One of the oddest items in the Torah: strange fire | Wisconsin Jewish Chronicle

One of the oddest items in the Torah: strange fire

Parshat Shemini

Leviticus 9:1 – 11:47

On April 14, a week after the end of Passover, the parshah contains one of the oddest and most inexplicable narrative episodes in the Torah – the episode of the “strange fire.”

The entire book of Leviticus is mostly a handbook to the priests and Levites about how to offer sacrifices in the Tabernacle. To us – to modern Jews – this ritual practice of animal sacrifices seems hopelessly primitive. However, of the 613 commandments, 150 of them (almost a fourth) are about the sacrifices!

Jody Hirsh

The Rabbi/physician/philosopher Maimonides in the 13th Century agrees that the practice is hopelessly antiquated. According to Maimonides, God, in God’s infinite wisdom, realized that in antiquity, one never would have accepted a religion that didn’t include the ritual of animal sacrifices. Maimonides felt that in his “modern” times, there was no longer a need for sacrifices.

Many medieval Jews, however, disagreed with the great rabbi. They were overwhelmed with the sanctity of the sacrifices. They studied the sacrificial commandments and prayed for the restoration of the Temple in Jerusalem and the institution of sacrifices! In fact, many illuminated medieval Hebrew manuscripts include diagrams of the implements used in the Temple.

Toward the end of Leviticus, chapter nine, Aaron, Moses’ brother and the High Priest, offers a burnt offering before the Lord. As he exits the Tent of Meeting to bless the people, we are told, “And there came forth fire from before the Lord, and consumed upon the altar the burnt offering and the fat; and when all the people saw it, they shouted and fell on their faces.” His performance was a big hit. However, not all fire from heaven was a blessing. Immediately after that, in chapter 10, we are told, “And Nadav and Avihu, the sons of Aaron, took each of them his fire pan, and put fire in it, and laid incense on it, and offered a strange fire before the lord, which He had not commanded them. And there came forth fire from before the Lord, and devoured them, and they died before the Lord.” What? A punishment from God? For what? What, exactly, is a strange fire? And why is it punishable by death?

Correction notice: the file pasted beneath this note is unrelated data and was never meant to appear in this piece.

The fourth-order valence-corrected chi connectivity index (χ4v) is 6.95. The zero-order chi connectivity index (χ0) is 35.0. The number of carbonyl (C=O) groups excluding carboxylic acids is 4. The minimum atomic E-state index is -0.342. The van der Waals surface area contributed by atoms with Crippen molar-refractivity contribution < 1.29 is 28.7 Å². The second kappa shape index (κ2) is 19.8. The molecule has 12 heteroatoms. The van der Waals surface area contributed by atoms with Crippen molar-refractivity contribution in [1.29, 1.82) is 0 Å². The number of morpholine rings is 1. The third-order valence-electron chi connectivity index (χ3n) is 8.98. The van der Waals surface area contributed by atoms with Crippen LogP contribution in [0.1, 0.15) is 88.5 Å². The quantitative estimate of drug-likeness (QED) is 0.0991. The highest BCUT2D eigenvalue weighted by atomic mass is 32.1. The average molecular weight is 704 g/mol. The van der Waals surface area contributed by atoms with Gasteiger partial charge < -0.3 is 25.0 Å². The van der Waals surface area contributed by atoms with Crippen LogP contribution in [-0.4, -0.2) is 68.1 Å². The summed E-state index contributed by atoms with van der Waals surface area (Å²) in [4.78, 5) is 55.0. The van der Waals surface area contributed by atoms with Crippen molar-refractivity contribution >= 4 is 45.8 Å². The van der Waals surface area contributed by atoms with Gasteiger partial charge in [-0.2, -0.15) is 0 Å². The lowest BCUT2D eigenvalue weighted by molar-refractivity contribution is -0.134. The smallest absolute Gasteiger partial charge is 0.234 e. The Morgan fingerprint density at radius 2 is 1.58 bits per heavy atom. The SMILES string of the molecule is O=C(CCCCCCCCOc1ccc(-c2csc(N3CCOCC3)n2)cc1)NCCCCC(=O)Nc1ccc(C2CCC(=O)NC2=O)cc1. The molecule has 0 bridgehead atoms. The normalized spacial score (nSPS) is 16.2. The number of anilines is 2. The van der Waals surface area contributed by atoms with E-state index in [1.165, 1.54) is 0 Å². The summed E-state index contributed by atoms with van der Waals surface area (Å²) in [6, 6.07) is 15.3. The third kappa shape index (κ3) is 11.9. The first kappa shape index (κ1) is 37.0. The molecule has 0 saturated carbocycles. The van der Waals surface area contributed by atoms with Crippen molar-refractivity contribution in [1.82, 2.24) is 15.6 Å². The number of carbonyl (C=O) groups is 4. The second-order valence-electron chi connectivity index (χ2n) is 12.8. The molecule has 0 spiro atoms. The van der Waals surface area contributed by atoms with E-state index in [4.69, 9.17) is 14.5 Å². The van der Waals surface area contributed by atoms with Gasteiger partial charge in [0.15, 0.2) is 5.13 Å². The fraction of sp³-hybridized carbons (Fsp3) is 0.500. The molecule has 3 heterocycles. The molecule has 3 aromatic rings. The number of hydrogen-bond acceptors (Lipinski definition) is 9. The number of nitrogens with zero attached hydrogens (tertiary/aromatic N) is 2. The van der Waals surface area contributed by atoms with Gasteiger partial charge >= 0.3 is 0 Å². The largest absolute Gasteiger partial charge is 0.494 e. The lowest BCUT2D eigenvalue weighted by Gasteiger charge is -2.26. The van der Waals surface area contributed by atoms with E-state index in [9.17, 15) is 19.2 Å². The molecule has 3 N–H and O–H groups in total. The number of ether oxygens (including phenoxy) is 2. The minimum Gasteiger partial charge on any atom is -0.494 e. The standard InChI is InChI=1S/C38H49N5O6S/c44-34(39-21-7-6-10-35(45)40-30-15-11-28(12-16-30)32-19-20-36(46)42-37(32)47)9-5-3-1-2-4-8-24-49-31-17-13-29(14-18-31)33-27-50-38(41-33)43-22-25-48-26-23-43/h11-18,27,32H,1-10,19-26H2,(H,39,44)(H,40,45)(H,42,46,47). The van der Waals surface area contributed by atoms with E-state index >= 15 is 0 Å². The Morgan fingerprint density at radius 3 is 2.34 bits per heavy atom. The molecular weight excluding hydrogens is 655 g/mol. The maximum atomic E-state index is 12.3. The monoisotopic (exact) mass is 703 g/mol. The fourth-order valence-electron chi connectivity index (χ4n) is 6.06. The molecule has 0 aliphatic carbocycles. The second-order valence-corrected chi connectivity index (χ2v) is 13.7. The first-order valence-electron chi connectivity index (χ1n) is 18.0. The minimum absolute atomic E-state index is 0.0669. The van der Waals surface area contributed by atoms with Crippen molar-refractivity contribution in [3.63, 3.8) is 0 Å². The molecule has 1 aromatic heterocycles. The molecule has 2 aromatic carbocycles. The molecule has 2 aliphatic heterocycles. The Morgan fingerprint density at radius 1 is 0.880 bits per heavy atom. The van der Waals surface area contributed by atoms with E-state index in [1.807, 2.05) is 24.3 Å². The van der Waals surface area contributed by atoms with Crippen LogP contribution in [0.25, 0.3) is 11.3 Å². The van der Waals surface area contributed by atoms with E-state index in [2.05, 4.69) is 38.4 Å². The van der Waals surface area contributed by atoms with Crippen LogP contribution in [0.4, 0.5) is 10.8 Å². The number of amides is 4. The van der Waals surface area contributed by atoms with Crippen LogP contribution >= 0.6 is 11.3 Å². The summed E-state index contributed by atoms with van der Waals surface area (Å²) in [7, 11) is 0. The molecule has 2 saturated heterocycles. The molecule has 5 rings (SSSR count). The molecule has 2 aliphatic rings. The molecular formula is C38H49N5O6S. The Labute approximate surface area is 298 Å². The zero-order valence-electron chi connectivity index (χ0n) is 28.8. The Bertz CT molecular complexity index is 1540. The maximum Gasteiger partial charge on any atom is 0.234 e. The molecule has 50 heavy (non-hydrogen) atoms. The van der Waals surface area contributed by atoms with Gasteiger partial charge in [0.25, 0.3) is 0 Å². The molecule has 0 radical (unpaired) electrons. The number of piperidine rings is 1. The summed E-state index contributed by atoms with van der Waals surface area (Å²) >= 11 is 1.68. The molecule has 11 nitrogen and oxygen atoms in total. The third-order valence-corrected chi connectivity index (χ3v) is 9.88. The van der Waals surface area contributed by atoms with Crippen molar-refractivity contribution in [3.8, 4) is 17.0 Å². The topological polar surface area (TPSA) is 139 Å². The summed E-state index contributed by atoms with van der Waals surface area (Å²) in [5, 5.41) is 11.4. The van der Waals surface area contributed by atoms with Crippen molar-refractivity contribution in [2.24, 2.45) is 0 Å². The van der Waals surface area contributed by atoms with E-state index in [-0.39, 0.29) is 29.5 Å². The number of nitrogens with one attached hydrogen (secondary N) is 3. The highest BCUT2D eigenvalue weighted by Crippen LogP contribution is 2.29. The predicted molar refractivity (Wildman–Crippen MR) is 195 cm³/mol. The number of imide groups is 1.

As you might imagine, the rabbis are not in agreement about the nature of this strange fire, and about what, exactly, was the sin of Nadav and Avihu. Was it because they didn’t follow the proper commandments about sacrifices? Was it because it was a sacrifice that God had not commanded specifically? Was it because of ambition, a struggle for power, or willfulness? Were they disoriented by too much enthusiasm? Was their act an act of fanaticism based on their love of God? Was it too much independence?

Sometimes, religious zeal can be either a blessing or a curse. What is that “strange fire?” Is it overzealousness? Enthusiasm? Is it possible that religion can have both an enlightened holy side, and a dark side? Can religious zeal go too far, or perhaps not far enough? Is the message of our parshah a cautionary tale about responsibility and holiness? Did Nadav and Avihu go so far, that even their impressive lineage could not protect them?

Jody Hirsh is the Judaic Education Director of the Harry & Rose Samson Family Jewish Community Center, and the director of the Milwaukee Jewish Artists’ Laboratory.